FEWS Zambia Annual Harvest Assessment Report Oct 2004

from Famine Early Warning System Network
Published on 31 Oct 2004


For the second consecutive season, Zambia produced a good harvest after the two bad seasons of 2000/01 and 2001/02, both drought years. Although the growing season started poorly in many parts of the country in terms of rainfall distribution and quantities, as the season progressed, crops showed great improvement, even in the south. In line with the surplus harvest, the price of maize dropped noticeably in May and June. However, in July, prices in rural areas rose as a result of the price distortion (Government floor price) and FRA purchase program. Despite this, the maize prices so far have been relatively low, due to the surplus harvest, and are still below the ten year average. Although this will guarantee improved access to staple food for the majority of the population, the low prices put the small scale farmers who are the major maize producers at risk of failing to engage in meaningful production in the coming season.

Background: Zambia's production system

Zambia's crop production is largely rain dependent with a distinct production season running from November to April. Rainfall performance is the major determinant of the crop performance in any given year. The country is divided into three distinct agro ecological zones differentiated by the rainfall pattern and soil type-see figure 1.

Region 1 covers the valley areas located in the extreme southern and western parts of the country. This is generally a dry area with less than 800mm annual rainfall and best suitable for production of small grains and livestock rearing. Although maize is unsuitable to this region, it is still grown at the subsistence level. Crop production in this region is mostly at subsistence level and therefore households depend on food from outside this region to meet their needs for part of the year.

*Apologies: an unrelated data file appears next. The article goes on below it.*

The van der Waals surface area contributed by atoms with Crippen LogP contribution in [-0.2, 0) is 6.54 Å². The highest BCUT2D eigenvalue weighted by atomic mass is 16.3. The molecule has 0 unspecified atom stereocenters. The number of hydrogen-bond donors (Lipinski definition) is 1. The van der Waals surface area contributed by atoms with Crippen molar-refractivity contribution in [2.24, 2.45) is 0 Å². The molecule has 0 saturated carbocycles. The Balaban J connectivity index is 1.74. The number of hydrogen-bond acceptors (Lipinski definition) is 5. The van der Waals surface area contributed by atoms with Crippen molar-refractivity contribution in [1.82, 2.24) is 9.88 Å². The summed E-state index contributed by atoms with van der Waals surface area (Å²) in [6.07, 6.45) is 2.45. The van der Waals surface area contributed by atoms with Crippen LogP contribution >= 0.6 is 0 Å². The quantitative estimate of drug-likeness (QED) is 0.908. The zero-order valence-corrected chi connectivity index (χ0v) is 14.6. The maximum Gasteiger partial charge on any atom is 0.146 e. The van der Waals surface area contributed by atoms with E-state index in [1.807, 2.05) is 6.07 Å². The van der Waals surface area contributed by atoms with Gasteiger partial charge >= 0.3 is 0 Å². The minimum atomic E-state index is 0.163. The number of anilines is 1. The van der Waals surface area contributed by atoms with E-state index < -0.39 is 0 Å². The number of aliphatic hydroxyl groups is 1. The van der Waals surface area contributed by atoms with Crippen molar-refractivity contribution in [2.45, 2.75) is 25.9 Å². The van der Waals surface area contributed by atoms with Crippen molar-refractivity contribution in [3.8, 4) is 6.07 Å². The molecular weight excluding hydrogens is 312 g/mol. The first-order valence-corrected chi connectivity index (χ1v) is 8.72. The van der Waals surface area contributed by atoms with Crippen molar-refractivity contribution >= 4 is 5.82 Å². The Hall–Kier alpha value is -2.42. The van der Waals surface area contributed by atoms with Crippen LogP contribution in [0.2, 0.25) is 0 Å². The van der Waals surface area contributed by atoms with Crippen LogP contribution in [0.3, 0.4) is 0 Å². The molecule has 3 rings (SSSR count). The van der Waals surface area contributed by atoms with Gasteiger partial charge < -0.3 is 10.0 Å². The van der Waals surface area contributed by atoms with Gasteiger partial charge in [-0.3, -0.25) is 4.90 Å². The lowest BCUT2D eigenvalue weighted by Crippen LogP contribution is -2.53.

Region 2 which covers the central part of Zambia has annual rainfall in the range of 800mm to 1000mm and is divided into two sub-regions. Region 2a includes the plateau areas of Lusaka, Central, Eastern and Southern Provinces, by far the most productive areas in the country for both food and cash crops. The less productive Region 2b covers the Kalahari sand plateau and Zambezi flood plains. It has high potential for cassava and rice production as well as cattle rearing.

Region 3 is a high rainfall area, with amounts exceeding 1000mm per year and covers Northern, Luapula, Northwestern, Copperbelt and northern parts of Central province. This is a high cassava growth and consumption region. Due to the nature of the rainfall pattern, soils here tend to be highly acidic, limiting the production potential.

The rains start from the north and progress to the south. Thus the growing season is shorter further to the south. Some variability in the start and duration of the season exists. Generally, planting is done from November to December, however early planting (October) is practiced in parts of the country, especially the north. The main harvesting takes place from April to June for all rainfed crops except cassava, which is harvested all year round. The green (early) harvest takes place between February and March which characterizes the end of seasonal hunger period.

Winter production is mainly practiced by commercial farmers for wheat production and to a less extent maize production. Small scale maize winter production is at subsistence level and only practiced in areas around the flood plains and those along major rivers, such as the Zambezi and Luangwa rivers.

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